Economy Is Driving Many Osteoporotic Women To Retire Later

Ruzanna Harutyunyan's picture

More than 8,000 women suffer from postmenopausal osteoporosis (PMO) in D.C. and more than 10,000 are at risk for the disease. According to a census report on the prevalence of osteoporosis, the number of women suffering from the disease is predicted to increase in D.C. by more than 30 percent by 2020.

Despite this predicted increase, a national Harris Interactive survey commissioned by the Know My Bones Council showed (n=889 with PMO; n=912 without PMO) that many women suffering from osteoporosis are not optimally managing their disease despite the need and desire to work longer, putting them at greater risk for fracture. According to the National Osteoporosis Foundation fracture may lead to chronic pain, disability, and even death.

The Council, led by the National Osteoporosis Foundation and the Society for Women's Health Research, announced results from a national survey of more than 1,800 American women, which revealed that one-out-of-five women with PMO are retiring later than anticipated and nearly half (48 percent) blame the current economy. Despite the need to work longer, half of the women with PMO are fearful that the disease will limit their ability to work. However, the research shows that many women are not optimally managing their osteoporosis.

"As a practicing physician for 30 years, I am not only concerned that the number of D.C. residents who will suffer from osteoporosis is expected to grow by 30 percent in the coming decade, I am alarmed that many women already suffering from the disease are not optimally managing their bone health," said James Simon, M.D., Clinical Professor of Obstetrics and Gynecology at George Washington University. "In these economic times, it is important for women with osteoporosis to maintain their independence as they age - particularly if they are expected to remain in the work force longer. I encourage all women with postmenopausal osteoporosis to talk to their healthcare provider about the best ways to proactively manage their disease."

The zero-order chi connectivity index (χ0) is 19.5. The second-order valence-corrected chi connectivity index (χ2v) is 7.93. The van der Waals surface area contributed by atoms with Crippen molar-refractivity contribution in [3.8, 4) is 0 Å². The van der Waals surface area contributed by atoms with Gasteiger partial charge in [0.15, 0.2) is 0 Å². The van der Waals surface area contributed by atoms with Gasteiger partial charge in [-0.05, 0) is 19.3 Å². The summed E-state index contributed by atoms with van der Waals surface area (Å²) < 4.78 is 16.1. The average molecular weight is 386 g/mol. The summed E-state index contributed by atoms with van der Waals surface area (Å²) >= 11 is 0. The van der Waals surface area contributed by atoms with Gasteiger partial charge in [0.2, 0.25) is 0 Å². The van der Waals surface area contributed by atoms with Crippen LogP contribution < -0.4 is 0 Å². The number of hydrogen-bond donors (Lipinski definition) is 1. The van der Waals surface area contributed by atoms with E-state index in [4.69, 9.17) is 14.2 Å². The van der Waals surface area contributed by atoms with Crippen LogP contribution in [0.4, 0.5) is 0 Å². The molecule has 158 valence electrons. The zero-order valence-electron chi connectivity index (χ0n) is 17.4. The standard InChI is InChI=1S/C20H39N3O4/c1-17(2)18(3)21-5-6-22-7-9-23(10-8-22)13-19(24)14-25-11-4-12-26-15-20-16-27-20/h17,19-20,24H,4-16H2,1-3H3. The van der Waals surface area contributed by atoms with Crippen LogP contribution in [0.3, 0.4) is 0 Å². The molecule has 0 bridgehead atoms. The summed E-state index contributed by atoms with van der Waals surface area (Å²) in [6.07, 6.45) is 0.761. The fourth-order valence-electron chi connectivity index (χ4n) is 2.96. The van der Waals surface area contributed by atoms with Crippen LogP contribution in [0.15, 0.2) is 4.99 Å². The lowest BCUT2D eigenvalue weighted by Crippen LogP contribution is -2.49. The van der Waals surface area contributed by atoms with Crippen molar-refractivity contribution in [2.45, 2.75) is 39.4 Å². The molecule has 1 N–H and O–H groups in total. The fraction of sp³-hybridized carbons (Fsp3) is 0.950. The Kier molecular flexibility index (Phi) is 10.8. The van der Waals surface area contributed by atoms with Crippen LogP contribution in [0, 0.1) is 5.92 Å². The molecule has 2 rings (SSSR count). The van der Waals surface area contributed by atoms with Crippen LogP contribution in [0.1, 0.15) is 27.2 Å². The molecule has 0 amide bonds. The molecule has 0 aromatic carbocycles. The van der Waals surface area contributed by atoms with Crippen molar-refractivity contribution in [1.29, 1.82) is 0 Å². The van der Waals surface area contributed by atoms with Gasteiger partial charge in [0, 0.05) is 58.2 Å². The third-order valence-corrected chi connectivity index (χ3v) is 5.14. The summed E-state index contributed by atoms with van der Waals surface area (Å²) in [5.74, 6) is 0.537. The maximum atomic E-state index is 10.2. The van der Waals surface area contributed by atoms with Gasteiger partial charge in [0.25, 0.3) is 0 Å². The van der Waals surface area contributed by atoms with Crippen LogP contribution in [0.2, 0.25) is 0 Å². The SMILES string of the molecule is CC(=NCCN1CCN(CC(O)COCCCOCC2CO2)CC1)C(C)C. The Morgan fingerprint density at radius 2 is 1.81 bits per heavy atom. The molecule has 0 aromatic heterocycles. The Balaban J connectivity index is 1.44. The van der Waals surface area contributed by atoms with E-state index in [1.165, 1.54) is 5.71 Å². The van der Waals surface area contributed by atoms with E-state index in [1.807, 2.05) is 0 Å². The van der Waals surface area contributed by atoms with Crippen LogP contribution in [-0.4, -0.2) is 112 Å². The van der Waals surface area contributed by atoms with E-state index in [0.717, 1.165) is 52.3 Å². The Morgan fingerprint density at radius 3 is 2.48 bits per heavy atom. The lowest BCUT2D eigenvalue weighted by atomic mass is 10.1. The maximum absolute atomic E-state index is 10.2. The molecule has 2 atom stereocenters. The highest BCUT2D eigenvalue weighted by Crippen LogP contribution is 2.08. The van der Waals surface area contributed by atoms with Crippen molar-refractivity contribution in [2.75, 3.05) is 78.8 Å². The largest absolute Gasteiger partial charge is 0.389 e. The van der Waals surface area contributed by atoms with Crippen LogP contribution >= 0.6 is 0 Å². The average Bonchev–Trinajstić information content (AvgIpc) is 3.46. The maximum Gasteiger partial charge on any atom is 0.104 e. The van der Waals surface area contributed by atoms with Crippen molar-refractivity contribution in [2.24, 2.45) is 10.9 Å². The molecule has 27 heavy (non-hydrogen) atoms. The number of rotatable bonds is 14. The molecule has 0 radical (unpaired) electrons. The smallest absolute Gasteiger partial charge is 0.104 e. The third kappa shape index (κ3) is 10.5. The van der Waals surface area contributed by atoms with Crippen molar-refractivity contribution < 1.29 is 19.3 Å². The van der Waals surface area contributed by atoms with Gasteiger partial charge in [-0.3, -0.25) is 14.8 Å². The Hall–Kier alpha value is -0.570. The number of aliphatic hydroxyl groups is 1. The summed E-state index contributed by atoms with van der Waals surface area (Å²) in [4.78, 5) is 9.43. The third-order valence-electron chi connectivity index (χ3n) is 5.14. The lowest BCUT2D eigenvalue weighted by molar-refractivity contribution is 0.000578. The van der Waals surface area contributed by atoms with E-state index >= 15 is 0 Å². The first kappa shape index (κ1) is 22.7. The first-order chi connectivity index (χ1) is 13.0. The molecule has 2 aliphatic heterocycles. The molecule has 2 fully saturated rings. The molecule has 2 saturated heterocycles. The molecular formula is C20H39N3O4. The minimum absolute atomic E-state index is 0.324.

National survey results show many women with postmenopausal osteoporosis are not optimally managing their disease:

* Less than half (46 percent) of women with PMO knew their bone density score

o Women with PMO were no more likely to know their bone density score than those without the disease (46 percent versus 44 percent)

* More than a quarter (27 percent) of the survey respondents reported that they often do not take their osteoporosis medication

* Only a little more than one-third (35 percent) of women reported initiating discussion of the disease with their doctor

The Council is unified with the goal of encouraging women living with PMO, including those in D.C. to prioritize their bone health and to seek information that will empower them to fight the disease. The Council, led by the National Osteoporosis Foundation and the Society for Women's Health Research, also includes the American Association of University Women, the American Business Women's Association, the National Women's Health Resource Center, and the National Association of Nurse Practitioners in Women's Health with sponsorship and participation from Amgen.

The Council encourages women to seek information and to take charge of their osteoporosis by visiting, a Web site that will grow overtime and provide alerts and information about bone health and optimally managing osteoporosis.


About Osteoporosis

According to the National Osteoporosis Foundation, osteoporosis, often referred to as a "silent disease," is increasing in significance as the population of our nation both increases and ages. The World Health Organization, the National Osteoporosis Foundation and the U.S. Surgeon General have officially declared osteoporosis a public health crisis. In fact, osteoporosis and associated fractures are a significant cause of mortality and morbidity.

* In the US today, nearly eight million women suffer from osteoporosis

* Almost 34 million Americans are estimated to have low bone mass, placing them at increased risk for osteoporosis

* Half of women over 50 in the US will experience an osteoporosis-related fracture in her lifetime

* The impact of breaking a bone is significant and often leads to a downward spiral for the patient

o A woman who has broken a bone as a result of osteoporosis has more than an 8 out of 10 greater chance of breaking another bone

o One in four women who have broken a bone will fracture again within a year

o Half of the women who break a hip will permanently need assistance to walk

o Nearly one in four women who have broken a hip will die within one year

* By 2025, the annual direct costs of treating osteoporosis fractures in the US are estimated at $25 billion

With menopause, bone loss occurs faster than new bone can form as a result of lower levels of estrogen, leading to osteoporosis. In fact, women can lose up to 20 percent of their bone density in the five to seven years after menopause begins. This decreased bone mineral density weakens the bone and puts women at higher risk for fractures or broken bones.


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